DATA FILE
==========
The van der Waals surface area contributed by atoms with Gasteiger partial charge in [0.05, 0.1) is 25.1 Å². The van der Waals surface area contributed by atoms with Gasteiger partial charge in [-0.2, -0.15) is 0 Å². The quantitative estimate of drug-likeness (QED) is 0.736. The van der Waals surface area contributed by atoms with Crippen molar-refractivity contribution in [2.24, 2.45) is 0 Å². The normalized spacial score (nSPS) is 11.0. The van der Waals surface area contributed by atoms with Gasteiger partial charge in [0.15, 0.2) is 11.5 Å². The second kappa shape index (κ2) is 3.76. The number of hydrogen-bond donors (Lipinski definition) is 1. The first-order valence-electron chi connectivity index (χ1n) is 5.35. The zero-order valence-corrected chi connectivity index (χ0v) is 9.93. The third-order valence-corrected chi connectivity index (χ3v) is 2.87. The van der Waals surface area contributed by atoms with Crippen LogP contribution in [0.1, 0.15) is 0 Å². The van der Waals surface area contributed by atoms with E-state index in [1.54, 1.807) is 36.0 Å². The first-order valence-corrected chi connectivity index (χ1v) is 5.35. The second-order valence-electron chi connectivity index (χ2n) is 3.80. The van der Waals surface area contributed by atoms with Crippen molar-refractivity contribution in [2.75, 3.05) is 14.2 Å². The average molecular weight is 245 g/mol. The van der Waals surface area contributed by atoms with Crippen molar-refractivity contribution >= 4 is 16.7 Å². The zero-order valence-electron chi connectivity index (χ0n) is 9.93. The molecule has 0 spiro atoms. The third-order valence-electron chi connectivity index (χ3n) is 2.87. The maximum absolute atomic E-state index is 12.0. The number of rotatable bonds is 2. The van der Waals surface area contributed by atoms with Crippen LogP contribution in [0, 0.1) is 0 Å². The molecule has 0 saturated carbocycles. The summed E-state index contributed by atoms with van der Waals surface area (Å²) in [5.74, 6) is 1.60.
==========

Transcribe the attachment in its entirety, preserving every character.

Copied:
The van der Waals surface area contributed by atoms with Gasteiger partial charge in [0.05, 0.1) is 25.1 Å². The van der Waals surface area contributed by atoms with Gasteiger partial charge in [-0.2, -0.15) is 0 Å². The quantitative estimate of drug-likeness (QED) is 0.736. The van der Waals surface area contributed by atoms with Crippen molar-refractivity contribution in [2.24, 2.45) is 0 Å². The normalized spacial score (nSPS) is 11.0. The van der Waals surface area contributed by atoms with Gasteiger partial charge in [0.15, 0.2) is 11.5 Å². The second kappa shape index (κ2) is 3.76. The number of hydrogen-bond donors (Lipinski definition) is 1. The first-order valence-electron chi connectivity index (χ1n) is 5.35. The zero-order valence-corrected chi connectivity index (χ0v) is 9.93. The third-order valence-corrected chi connectivity index (χ3v) is 2.87. The van der Waals surface area contributed by atoms with Crippen LogP contribution in [0.1, 0.15) is 0 Å². The van der Waals surface area contributed by atoms with E-state index in [1.54, 1.807) is 36.0 Å². The first-order valence-corrected chi connectivity index (χ1v) is 5.35. The second-order valence-electron chi connectivity index (χ2n) is 3.80. The van der Waals surface area contributed by atoms with Crippen molar-refractivity contribution in [2.75, 3.05) is 14.2 Å². The average molecular weight is 245 g/mol. The van der Waals surface area contributed by atoms with Crippen molar-refractivity contribution >= 4 is 16.7 Å². The zero-order valence-electron chi connectivity index (χ0n) is 9.93. The molecule has 0 spiro atoms. The third-order valence-electron chi connectivity index (χ3n) is 2.87. The maximum absolute atomic E-state index is 12.0. The number of rotatable bonds is 2. The van der Waals surface area contributed by atoms with Crippen LogP contribution in [0, 0.1) is 0 Å². The molecule has 0 saturated carbocycles. The summed E-state index contributed by atoms with van der Waals surface area (Å²) in [5.74, 6) is 1.60.